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Plague of Pythons

Frederik Pohl

Book Overview: 

In a post-apocalyptic world where every government in the world has been overrun by its own military machinery, only to see that military machinery self-destruct, people are randomly being affected by a plague that seemingly takes over their brains and forces them to commit heinous crimes. Chandler is one of these unfortunate victims, the perpetrator of rape and murder. He is driven out of his community as a Hoaxer (someone who feigns being a victim of the plague), branded on his forehead with the letter H. But he is not feigning. In his travels, he finds the source of the plague, and it's not what people think. It's up to him to deal with it, and he does. But to what end?

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Book Excerpt: 
. . .Evidently someone had been right inside, listening.

A man stared at him. "Stranger, what do you want?" He was short, plump, with an extremely thick and unkempt beard. It did not appear to have been grown for its own sake, for where the facial hair could not be coaxed to grow his skin had the gross pits of old acne.

Chandler said glibly: "Good morning. I'm working my way east. I need something to eat and I'm willing to work for it."

The man withdrew, leaving the upper half of the Dutch door open. As it looked in on only a vestibule it did not tell Chandler much. There was one curious thing—a lath and cardboard sign, shaped like an arc of a rainbow, lettered:

WELCOME TO ORPHALESE

He puzzled over it and dismissed it. The entrance room, apart from the sign, had a knickknack shelf of Japanese carved ivory and an old-fashioned umbrella rack, but that added nothing to his knowledge. He had already. . . Read More

Community Reviews

When I heard that Frederik Pohl, one of the Grand Old Masters of science fiction, had died earlier this month, I rummaged through my collection of vintage paperbacks looking for something of his I hadn't read. I came up with this short 1965 novel.

Someone or something is taking over people's minds...more

An underrated book. The premise is that a device has been invented which allows the user to assume control of other people's bodies at will: electronically mediated possession, in effect. Pohl explores the consequences unflinchingly.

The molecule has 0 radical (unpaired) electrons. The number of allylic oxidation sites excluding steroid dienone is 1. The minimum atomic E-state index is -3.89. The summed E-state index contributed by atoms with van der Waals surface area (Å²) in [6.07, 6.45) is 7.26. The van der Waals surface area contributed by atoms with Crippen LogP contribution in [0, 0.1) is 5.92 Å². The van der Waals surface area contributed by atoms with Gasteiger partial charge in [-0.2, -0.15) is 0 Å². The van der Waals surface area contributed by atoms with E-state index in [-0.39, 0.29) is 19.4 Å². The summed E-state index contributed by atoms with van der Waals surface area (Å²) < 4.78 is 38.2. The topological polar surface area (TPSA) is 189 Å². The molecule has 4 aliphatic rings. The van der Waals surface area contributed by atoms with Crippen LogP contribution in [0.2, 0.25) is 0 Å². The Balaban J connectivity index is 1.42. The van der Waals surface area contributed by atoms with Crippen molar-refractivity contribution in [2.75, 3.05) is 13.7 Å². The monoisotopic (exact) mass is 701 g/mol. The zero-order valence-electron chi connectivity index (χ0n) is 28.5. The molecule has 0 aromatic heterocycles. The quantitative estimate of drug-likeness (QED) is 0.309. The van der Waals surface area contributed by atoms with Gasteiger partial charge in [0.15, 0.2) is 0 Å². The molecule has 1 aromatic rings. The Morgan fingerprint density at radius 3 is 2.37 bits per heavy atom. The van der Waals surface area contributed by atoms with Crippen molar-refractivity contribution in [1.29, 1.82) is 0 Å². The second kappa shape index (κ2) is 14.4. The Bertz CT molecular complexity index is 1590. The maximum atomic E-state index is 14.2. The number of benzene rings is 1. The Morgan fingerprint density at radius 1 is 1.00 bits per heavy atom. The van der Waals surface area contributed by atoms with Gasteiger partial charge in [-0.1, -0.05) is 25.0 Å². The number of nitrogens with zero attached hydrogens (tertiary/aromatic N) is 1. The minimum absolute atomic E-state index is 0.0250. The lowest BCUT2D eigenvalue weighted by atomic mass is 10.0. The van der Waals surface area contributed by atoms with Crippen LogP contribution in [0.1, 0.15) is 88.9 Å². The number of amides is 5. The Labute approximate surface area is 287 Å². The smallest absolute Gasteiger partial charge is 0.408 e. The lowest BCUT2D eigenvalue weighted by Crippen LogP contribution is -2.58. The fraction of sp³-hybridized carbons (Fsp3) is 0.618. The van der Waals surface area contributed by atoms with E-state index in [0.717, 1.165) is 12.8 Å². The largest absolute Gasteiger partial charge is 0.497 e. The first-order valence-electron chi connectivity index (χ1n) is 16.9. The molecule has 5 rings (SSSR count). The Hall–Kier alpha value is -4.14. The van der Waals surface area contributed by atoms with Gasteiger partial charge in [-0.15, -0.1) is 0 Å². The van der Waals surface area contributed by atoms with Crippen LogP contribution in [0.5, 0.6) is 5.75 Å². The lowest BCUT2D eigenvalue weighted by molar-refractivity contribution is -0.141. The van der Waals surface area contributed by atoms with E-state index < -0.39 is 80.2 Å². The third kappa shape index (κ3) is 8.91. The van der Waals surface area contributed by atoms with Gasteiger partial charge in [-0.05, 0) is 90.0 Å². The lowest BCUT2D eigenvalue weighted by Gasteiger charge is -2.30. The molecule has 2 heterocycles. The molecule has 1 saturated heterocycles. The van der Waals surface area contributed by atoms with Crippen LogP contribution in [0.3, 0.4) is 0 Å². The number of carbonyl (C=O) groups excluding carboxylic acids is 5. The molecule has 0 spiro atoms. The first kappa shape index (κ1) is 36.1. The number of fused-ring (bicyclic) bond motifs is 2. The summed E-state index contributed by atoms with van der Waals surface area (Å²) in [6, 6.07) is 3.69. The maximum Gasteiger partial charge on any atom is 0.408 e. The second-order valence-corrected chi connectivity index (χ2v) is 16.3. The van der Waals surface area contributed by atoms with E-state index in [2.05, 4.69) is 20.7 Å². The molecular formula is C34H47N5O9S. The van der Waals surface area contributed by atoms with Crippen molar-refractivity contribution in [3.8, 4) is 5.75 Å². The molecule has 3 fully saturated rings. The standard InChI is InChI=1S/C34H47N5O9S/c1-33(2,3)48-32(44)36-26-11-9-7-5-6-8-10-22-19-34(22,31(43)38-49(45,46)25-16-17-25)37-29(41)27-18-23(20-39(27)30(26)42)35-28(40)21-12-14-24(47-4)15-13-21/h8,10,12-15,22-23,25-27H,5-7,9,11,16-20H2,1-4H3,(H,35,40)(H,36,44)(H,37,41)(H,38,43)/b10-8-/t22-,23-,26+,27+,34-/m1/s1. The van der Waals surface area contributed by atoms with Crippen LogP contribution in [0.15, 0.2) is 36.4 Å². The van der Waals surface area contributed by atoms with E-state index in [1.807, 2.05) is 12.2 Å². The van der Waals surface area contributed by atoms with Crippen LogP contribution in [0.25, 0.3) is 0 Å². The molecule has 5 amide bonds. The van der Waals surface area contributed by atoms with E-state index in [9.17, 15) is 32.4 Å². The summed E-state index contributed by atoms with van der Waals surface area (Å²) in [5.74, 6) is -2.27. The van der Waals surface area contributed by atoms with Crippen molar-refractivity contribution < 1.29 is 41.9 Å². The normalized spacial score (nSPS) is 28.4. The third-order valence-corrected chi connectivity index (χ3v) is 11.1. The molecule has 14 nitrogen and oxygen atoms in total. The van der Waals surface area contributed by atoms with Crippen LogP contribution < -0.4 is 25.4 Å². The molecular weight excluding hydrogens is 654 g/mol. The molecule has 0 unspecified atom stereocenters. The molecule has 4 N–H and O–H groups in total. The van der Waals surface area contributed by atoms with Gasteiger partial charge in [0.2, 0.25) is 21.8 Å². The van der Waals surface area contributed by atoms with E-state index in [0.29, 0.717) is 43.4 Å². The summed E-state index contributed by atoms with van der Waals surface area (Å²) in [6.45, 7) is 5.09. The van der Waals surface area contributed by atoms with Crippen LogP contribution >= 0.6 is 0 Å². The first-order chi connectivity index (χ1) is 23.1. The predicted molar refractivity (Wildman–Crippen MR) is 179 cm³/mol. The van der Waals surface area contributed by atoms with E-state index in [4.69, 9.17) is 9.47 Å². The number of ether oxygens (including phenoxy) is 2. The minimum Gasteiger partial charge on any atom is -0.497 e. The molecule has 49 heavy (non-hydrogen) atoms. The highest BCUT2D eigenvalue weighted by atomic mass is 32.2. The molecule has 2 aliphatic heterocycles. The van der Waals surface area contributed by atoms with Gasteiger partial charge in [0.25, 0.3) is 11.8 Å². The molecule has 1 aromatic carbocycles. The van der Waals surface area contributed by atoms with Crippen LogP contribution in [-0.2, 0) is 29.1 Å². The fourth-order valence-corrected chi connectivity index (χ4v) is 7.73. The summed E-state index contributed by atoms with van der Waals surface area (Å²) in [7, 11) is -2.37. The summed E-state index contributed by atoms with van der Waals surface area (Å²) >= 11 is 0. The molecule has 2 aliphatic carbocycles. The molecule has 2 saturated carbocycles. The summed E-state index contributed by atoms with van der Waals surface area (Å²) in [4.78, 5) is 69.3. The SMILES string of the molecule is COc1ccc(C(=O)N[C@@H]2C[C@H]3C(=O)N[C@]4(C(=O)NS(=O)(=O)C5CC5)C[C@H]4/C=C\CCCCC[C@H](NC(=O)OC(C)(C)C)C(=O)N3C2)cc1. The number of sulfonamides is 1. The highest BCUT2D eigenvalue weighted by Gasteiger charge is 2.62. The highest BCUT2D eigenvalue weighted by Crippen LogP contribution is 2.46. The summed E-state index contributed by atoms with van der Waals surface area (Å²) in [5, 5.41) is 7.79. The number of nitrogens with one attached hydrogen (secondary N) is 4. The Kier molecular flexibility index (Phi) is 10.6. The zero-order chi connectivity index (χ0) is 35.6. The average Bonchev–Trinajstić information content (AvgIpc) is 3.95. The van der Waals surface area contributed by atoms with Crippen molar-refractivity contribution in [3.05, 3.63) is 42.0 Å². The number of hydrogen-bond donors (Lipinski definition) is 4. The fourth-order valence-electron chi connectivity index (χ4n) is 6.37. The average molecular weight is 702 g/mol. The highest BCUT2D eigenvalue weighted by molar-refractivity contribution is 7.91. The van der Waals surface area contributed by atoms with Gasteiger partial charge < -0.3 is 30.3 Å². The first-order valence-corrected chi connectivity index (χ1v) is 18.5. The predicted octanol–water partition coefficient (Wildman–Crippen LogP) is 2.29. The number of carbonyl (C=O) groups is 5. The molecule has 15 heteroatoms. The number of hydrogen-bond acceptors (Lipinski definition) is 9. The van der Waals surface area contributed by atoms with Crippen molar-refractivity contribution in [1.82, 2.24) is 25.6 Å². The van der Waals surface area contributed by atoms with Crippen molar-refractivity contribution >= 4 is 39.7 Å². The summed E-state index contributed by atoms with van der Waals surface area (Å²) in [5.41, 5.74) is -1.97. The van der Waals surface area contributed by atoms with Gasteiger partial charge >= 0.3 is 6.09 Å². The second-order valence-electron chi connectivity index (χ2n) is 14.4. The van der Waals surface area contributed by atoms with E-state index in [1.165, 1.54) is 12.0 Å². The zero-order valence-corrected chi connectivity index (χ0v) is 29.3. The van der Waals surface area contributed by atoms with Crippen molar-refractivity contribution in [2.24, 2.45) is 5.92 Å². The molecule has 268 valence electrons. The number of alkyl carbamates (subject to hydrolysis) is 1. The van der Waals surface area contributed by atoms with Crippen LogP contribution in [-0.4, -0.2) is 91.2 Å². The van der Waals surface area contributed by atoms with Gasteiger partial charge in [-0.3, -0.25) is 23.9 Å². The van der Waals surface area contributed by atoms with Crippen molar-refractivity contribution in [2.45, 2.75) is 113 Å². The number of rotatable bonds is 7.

There are a couple of extremely memorable and disturbing sequen...more

Pohl is developing into a fine author here. By 1962, he had published many short stories, just short of a dozen, either on his own or in collaboration with Kornbluth, Lester Del Rey and Jack Williamson. As for this one, I would not consider it a master piece of the genre, but is does break some g...more

If you had god-like powers would you use them for good or evil? Or just fulfill your every fantasy?

Five years before, back in the old days before the demons came, when he was helping design telemetry equipment for the Ganymede probe. Chandler would not have believed his life would be at stake in...more

Dated? Sure. Uncomfortable? Oh, yeah. The way it illustrates the old saw about absolute power corrupting absolutely, though, is masterful. In context, the very last line: “And he knew that he lied.” is almost horrifying.

A plague of pythons takes place in the near future, in a world where possession is normal. Huh? Possession? Yes, really. Nobody really knows who is doing the possessing or why. All that is known is that it started from one day to the next, people were getting possessed and performed unspeakable a...more

mind control, perhaps a story of absolute power,
what would most people do?

Great little SF gem. Spooky and definitely not for the squeamish. It would have been all but impossible to adapt for film when it was published in the early 60's but in today's ultra violent video culture it would be quite the cinematic wild ride. Great premise; well realized. Give it a read.

Sometimes I wonder why I continue to read "junky" science fiction books. This novel came out in 1965, almost 50 years ago. I think the main reason is that I like old-fashioned storytelling and sometimes I come across real surprises (good ones) such as this. For most of the book this really reads...more

Power corrupts, and absolute power corrupts absolutely.

Lord Acton’s quote was as true then as it is now and serves as the fundamental theme of Frederik Pohl’s 1965 publication, Plague of Pythons.

As the story begins, there has been some global calamity whereby people are possessed and can be made...more

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